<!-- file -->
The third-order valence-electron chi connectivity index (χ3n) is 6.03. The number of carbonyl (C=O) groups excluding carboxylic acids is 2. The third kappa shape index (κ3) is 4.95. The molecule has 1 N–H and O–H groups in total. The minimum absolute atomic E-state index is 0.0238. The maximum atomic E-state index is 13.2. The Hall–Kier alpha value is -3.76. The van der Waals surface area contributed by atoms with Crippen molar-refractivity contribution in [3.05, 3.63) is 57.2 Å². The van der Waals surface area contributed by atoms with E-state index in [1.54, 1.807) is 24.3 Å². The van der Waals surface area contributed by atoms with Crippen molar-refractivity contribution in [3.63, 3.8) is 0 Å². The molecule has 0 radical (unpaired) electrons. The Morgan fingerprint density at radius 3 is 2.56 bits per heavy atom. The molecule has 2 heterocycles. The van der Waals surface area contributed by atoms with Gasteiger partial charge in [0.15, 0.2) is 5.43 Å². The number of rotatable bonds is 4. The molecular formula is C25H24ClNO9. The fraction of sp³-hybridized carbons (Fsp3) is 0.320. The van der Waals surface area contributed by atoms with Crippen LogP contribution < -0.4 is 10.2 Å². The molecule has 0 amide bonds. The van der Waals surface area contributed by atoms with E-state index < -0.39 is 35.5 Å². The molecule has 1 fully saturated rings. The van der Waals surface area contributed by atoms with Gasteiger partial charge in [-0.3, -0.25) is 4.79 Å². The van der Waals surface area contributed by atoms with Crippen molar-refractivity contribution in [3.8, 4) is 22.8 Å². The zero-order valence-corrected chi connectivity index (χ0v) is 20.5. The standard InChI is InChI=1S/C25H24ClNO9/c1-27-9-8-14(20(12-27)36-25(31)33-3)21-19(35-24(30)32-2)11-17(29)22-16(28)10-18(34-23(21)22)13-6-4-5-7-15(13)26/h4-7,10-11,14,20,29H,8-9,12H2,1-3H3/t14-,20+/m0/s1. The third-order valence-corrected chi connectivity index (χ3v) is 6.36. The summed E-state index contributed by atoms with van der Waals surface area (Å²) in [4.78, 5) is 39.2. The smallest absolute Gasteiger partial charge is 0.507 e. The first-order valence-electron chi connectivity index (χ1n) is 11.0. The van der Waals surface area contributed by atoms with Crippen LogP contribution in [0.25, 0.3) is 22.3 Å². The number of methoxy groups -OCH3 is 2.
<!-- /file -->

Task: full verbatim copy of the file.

The third-order valence-electron chi connectivity index (χ3n) is 6.03. The number of carbonyl (C=O) groups excluding carboxylic acids is 2. The third kappa shape index (κ3) is 4.95. The molecule has 1 N–H and O–H groups in total. The minimum absolute atomic E-state index is 0.0238. The maximum atomic E-state index is 13.2. The Hall–Kier alpha value is -3.76. The van der Waals surface area contributed by atoms with Crippen molar-refractivity contribution in [3.05, 3.63) is 57.2 Å². The van der Waals surface area contributed by atoms with E-state index in [1.54, 1.807) is 24.3 Å². The van der Waals surface area contributed by atoms with Crippen molar-refractivity contribution in [3.63, 3.8) is 0 Å². The molecule has 0 radical (unpaired) electrons. The Morgan fingerprint density at radius 3 is 2.56 bits per heavy atom. The molecule has 2 heterocycles. The van der Waals surface area contributed by atoms with Gasteiger partial charge in [0.15, 0.2) is 5.43 Å². The number of rotatable bonds is 4. The molecular formula is C25H24ClNO9. The fraction of sp³-hybridized carbons (Fsp3) is 0.320. The van der Waals surface area contributed by atoms with Crippen LogP contribution < -0.4 is 10.2 Å². The molecule has 0 amide bonds. The van der Waals surface area contributed by atoms with E-state index < -0.39 is 35.5 Å². The molecule has 1 fully saturated rings. The van der Waals surface area contributed by atoms with Gasteiger partial charge in [-0.3, -0.25) is 4.79 Å². The van der Waals surface area contributed by atoms with Crippen molar-refractivity contribution in [3.8, 4) is 22.8 Å². The zero-order valence-corrected chi connectivity index (χ0v) is 20.5. The standard InChI is InChI=1S/C25H24ClNO9/c1-27-9-8-14(20(12-27)36-25(31)33-3)21-19(35-24(30)32-2)11-17(29)22-16(28)10-18(34-23(21)22)13-6-4-5-7-15(13)26/h4-7,10-11,14,20,29H,8-9,12H2,1-3H3/t14-,20+/m0/s1. The third-order valence-corrected chi connectivity index (χ3v) is 6.36. The summed E-state index contributed by atoms with van der Waals surface area (Å²) in [4.78, 5) is 39.2. The smallest absolute Gasteiger partial charge is 0.507 e. The first-order valence-electron chi connectivity index (χ1n) is 11.0. The van der Waals surface area contributed by atoms with Crippen LogP contribution in [0.25, 0.3) is 22.3 Å². The number of methoxy groups -OCH3 is 2.